Sunday, 25 January 2009

Protecting "the Party"

The Times reports that: "Revealed: Labour lords change laws for cash" and the article starts:
"LABOUR peers are prepared to accept fees of up to £120,000 a year to amend laws in the House of Lords on behalf of business clients, a Sunday Times investigation has found.

Four peers — including two former ministers — offered to help undercover reporters posing as lobbyists obtain an amendment in return for cash.

Two of the peers were secretly recorded telling the reporters they had previously secured changes to bills going through parliament to help their clients.

Lord Truscott, the former energy minister, said he had helped to ensure the Energy Bill was favourable to a client selling “smart” electricity meters. Lord Taylor of Blackburn claimed he had changed the law to help his client Experian, the credit check company.

Taylor told the reporters: “I will work within the rules, but the rules are meant to be bent sometimes.”

The other peers who agreed to assist our reporters for a fee were Lord Moonie, a former defence minister, and Lord Snape, a former Labour whip.

The disclosure that peers are “for hire” to help change legislation confirms persistent rumours in Westminster that lobbyists are targeting the Lords rather than the Commons, where MPs are under greater scrutiny.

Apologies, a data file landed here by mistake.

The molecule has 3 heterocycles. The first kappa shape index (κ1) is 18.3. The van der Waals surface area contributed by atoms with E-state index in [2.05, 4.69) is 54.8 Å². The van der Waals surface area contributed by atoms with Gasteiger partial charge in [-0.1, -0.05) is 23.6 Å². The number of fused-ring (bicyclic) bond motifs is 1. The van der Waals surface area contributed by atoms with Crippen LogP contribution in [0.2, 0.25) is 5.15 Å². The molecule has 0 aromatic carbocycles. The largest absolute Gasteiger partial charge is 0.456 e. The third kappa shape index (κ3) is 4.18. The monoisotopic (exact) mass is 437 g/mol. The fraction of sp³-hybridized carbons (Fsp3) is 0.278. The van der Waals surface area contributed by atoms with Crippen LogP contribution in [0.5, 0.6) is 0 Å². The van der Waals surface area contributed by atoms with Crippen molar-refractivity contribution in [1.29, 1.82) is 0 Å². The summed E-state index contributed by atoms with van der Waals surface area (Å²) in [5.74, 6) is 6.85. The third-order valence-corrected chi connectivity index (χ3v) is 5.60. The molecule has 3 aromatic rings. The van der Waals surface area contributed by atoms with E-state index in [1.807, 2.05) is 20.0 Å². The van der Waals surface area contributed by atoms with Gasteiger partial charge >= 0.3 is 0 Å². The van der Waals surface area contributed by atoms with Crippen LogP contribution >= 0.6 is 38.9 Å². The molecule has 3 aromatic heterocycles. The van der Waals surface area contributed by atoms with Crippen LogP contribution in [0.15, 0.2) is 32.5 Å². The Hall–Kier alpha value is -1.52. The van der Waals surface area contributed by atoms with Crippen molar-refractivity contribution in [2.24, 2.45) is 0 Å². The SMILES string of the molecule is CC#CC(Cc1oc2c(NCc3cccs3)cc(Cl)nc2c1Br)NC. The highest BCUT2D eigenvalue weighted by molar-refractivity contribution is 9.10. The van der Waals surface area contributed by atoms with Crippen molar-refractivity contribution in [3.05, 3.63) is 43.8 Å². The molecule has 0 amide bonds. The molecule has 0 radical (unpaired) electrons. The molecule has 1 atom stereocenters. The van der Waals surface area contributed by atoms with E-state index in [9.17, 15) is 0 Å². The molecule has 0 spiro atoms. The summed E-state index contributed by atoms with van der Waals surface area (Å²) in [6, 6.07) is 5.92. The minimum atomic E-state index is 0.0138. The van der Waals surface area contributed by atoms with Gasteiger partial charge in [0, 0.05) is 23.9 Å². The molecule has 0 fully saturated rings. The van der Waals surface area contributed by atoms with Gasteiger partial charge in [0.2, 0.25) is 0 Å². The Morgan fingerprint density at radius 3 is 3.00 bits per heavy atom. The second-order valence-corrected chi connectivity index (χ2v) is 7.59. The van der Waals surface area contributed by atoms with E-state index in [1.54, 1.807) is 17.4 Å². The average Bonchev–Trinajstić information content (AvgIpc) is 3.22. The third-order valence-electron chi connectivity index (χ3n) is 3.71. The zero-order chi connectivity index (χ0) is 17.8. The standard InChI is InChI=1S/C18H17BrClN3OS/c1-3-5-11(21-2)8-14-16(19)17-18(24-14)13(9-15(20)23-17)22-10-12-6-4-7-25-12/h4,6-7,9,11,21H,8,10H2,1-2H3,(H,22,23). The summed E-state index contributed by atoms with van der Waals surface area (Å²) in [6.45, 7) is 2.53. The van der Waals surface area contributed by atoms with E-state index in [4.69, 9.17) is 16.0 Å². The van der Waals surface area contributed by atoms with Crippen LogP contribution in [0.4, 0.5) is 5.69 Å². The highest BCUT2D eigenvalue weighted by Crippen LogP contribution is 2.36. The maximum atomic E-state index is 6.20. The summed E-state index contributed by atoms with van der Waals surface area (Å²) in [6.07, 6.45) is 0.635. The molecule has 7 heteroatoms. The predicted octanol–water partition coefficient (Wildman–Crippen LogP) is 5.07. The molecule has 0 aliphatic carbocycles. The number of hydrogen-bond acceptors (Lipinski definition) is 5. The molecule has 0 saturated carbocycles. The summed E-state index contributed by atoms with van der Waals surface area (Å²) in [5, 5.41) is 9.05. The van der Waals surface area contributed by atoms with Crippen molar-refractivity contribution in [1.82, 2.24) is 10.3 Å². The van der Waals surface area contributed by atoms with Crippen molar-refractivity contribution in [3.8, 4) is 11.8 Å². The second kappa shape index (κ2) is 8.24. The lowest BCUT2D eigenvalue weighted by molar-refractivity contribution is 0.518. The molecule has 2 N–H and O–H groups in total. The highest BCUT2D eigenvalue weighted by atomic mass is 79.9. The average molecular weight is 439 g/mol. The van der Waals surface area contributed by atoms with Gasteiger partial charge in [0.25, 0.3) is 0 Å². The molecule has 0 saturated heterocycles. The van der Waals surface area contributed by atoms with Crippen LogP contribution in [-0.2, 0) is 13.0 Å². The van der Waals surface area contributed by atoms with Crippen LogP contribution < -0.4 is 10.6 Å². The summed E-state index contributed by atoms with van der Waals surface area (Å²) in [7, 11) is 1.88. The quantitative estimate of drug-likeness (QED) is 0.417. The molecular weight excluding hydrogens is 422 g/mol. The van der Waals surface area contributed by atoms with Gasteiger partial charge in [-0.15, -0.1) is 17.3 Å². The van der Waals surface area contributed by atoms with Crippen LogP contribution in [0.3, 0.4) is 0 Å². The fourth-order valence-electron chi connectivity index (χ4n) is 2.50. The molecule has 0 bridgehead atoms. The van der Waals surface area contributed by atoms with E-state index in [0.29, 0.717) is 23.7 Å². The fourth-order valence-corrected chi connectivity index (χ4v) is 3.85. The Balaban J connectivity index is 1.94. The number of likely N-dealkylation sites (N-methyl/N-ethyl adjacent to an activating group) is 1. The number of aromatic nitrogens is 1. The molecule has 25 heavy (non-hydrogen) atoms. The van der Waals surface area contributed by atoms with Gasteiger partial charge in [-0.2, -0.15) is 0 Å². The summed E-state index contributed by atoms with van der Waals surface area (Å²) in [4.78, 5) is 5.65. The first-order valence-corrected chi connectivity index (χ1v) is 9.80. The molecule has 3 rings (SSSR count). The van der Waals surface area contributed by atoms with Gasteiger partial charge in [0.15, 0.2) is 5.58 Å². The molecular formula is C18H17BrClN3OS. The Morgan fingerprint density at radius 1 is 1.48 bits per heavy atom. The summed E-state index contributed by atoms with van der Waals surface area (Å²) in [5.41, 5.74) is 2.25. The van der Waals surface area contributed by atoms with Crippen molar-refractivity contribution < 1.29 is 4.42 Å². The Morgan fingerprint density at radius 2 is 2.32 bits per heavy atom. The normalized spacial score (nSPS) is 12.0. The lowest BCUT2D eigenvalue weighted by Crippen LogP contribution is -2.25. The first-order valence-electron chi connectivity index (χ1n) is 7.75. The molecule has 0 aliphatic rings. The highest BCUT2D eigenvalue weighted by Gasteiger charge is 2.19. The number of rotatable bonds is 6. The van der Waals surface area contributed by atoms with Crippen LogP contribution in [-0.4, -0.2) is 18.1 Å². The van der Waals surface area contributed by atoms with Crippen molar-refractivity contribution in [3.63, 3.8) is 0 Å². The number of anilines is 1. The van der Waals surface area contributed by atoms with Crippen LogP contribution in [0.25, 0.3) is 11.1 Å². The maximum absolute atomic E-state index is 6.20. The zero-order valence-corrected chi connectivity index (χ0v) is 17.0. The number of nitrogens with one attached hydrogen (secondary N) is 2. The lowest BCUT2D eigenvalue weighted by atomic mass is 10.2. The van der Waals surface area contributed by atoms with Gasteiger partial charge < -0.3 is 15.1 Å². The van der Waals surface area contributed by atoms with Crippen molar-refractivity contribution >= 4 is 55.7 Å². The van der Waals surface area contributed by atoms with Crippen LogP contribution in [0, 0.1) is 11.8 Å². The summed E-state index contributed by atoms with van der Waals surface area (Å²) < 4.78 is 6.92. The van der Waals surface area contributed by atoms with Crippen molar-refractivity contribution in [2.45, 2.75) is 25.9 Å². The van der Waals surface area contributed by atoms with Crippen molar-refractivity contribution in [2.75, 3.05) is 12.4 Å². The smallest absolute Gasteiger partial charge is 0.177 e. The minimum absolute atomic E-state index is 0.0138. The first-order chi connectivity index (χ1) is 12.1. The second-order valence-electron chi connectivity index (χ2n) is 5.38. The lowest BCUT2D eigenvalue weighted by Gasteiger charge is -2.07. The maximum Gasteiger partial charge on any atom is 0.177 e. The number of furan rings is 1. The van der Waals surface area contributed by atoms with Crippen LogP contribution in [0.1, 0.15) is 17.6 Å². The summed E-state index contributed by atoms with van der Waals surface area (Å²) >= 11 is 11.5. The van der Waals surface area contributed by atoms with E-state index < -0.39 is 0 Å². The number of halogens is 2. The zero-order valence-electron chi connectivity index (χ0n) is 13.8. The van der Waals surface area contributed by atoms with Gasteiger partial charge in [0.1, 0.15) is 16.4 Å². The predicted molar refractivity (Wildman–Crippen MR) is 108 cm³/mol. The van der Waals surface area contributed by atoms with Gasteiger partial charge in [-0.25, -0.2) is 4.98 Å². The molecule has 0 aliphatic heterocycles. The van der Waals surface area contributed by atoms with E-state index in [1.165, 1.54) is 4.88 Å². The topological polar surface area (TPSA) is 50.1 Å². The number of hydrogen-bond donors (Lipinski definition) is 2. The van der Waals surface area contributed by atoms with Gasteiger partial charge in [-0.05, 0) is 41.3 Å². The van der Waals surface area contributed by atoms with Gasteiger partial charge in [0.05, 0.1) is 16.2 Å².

Brendan Keith, the registrar of Lords’ interests, said on Friday that taking a fee to help amend bills was a breach of the “no paid advocacy” rules which prevent peers from promoting the cause of a paid client in parliament. “The rules say that a member of the House must never accept any financial inducement as an incentive or reward for exerting parliamentary influence,” he said. "

Disgusting news of course but not that surprising.

The BBC report the news that it is Labour peers involved as sotto voce as they can, bearing in mind that that is the story. The BBC article keeps the party allegiances of the four peers back as long as they can:
"'Concern' over peers cash claims - The leader of the House of Lords says she is "deeply concerned" over allegations four peers were prepared to accept money to put down amendments.

The Sunday Times claims they offered to help make amendments to legislation in return for up to £120,000.

Lady Royall told the BBC she had spoken to the four Labour peers concerned and would be "pursuing the matter with utmost vigour". "

The story becomes the Labour reaction and (further on), the partial denial of the story and the fact that all four are Labour peers is relegated to the third sentence.

Can you imagine the BBC's coverage if it had been four Conservative peers? Would anyone like to argue that the word "Tory" or "Conservative" would not have been in the article headline?

No comments: